Walker is a social justice...
September 24, 2014
by Alan Thornett
The proposal for an independent Scotland has been defeated in the referendum and the ruling elites have expressed a huge collective sigh of relief. It was a defeat based on fear and intimidation organised by the No campaign in collusion with Downing Street which delivered a "no" vote by a margin of 44.7% to 55.3%.
The whole of the Westminster establishment and the three ‘main’ political parties were lined up against a Yes vote. To these we can add virtually the whole of the media, the banks,...
September 15, 2014
by Alan Sears
Omar Barghouti wrote in December 2013 that the boycott, divestment and sanctions (BDS) campaign "may well be reaching a tipping point." Barghouti is one of the founders of this movement to pressure Israel to recognize fundamental Palestinian rights. This may be the breakthrough moment for BDS, shifting from the slow accumulation of modest victories to major successes and widespread support. He described this as the "South Africa moment," where BDS organizing would reach the critical mass of...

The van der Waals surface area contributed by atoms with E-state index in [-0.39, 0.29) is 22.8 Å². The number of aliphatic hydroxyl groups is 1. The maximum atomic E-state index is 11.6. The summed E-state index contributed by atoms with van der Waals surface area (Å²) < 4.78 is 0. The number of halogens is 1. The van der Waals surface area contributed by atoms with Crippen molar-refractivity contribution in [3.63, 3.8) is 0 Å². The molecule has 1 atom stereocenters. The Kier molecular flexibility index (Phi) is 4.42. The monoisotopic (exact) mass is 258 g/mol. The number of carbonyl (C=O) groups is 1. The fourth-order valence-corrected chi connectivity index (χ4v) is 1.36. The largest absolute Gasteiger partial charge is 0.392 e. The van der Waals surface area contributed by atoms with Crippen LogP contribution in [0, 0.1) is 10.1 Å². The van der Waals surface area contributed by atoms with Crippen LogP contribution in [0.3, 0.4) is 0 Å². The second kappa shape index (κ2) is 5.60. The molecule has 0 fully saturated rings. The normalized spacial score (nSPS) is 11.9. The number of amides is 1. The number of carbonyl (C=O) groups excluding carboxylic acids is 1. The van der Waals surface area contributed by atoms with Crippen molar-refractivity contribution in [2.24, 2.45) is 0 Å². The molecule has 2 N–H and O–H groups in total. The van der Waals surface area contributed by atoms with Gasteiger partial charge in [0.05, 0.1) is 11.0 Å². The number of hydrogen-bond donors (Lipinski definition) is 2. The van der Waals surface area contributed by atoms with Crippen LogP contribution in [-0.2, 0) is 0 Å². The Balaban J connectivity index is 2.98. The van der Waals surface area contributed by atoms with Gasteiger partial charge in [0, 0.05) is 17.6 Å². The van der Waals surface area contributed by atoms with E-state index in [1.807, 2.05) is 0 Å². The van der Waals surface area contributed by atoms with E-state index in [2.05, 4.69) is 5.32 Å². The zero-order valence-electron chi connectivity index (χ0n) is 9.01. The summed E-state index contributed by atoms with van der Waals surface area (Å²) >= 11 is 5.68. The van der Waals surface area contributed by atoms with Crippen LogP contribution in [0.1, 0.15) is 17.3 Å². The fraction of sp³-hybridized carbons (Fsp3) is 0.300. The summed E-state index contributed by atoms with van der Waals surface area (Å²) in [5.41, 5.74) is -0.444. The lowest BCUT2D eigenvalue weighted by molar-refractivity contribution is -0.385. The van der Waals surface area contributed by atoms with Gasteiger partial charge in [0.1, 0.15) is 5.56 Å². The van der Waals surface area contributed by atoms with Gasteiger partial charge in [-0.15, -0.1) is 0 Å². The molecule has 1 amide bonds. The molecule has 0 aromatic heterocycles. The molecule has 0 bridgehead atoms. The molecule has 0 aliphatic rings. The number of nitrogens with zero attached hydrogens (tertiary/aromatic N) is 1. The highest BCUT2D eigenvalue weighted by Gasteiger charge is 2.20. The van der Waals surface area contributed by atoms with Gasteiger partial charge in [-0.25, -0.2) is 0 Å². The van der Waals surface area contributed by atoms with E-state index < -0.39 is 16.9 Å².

September 12, 2014
by Ron Reosti & Chris Collins
Claudia House Morcom, an important figure in the civil rights movement in the South during the 1960s, a significant member of the progressive Black movement in Detroit and an activist in the fight for human rights internationally as well as in the United States, passed away on August 17, 2014 at age 82.
We each met Claudia before we met each other. She hired Ron in 1967 at Neighborhood Legal Services, which she had just taken over as the first Director in Detroit. As a young National Lawyers...
September 12, 2014
by David Finkel
Imperialism creates crises that it cannot solve. That’s the ultimate takeaway from president Obama’s September 10 speech – and the entire series of cascading catastrophes from Syria and Iraq to Afghanistan and beyond. As the United States slip-slides into its next Middle East war, are there any reasons to expect this time will turn out differently?